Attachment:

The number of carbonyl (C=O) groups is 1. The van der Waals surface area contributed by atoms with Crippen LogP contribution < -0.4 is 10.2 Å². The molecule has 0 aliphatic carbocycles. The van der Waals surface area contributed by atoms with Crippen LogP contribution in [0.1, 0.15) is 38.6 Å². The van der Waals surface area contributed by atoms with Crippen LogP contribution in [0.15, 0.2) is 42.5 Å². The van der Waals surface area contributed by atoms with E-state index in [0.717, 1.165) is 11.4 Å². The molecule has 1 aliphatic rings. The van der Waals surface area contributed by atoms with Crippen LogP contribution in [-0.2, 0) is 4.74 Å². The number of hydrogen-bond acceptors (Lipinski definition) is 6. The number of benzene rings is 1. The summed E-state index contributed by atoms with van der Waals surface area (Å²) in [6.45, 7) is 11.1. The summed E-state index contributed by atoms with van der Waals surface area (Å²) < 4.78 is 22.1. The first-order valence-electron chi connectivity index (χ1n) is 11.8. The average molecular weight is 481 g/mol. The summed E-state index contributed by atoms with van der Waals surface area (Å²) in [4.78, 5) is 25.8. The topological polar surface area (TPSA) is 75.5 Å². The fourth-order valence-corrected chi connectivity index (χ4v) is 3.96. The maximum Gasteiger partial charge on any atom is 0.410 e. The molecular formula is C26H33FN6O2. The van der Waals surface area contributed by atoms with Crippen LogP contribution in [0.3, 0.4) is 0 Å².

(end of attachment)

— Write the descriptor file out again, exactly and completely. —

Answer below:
The number of carbonyl (C=O) groups is 1. The van der Waals surface area contributed by atoms with Crippen LogP contribution < -0.4 is 10.2 Å². The molecule has 0 aliphatic carbocycles. The van der Waals surface area contributed by atoms with Crippen LogP contribution in [0.1, 0.15) is 38.6 Å². The van der Waals surface area contributed by atoms with Crippen LogP contribution in [0.15, 0.2) is 42.5 Å². The van der Waals surface area contributed by atoms with E-state index in [0.717, 1.165) is 11.4 Å². The molecule has 1 aliphatic rings. The van der Waals surface area contributed by atoms with Crippen LogP contribution in [-0.2, 0) is 4.74 Å². The number of hydrogen-bond acceptors (Lipinski definition) is 6. The number of benzene rings is 1. The summed E-state index contributed by atoms with van der Waals surface area (Å²) in [6.45, 7) is 11.1. The summed E-state index contributed by atoms with van der Waals surface area (Å²) < 4.78 is 22.1. The first-order valence-electron chi connectivity index (χ1n) is 11.8. The average molecular weight is 481 g/mol. The summed E-state index contributed by atoms with van der Waals surface area (Å²) in [4.78, 5) is 25.8. The topological polar surface area (TPSA) is 75.5 Å². The fourth-order valence-corrected chi connectivity index (χ4v) is 3.96. The maximum Gasteiger partial charge on any atom is 0.410 e. The molecular formula is C26H33FN6O2. The van der Waals surface area contributed by atoms with Crippen LogP contribution in [0.3, 0.4) is 0 Å².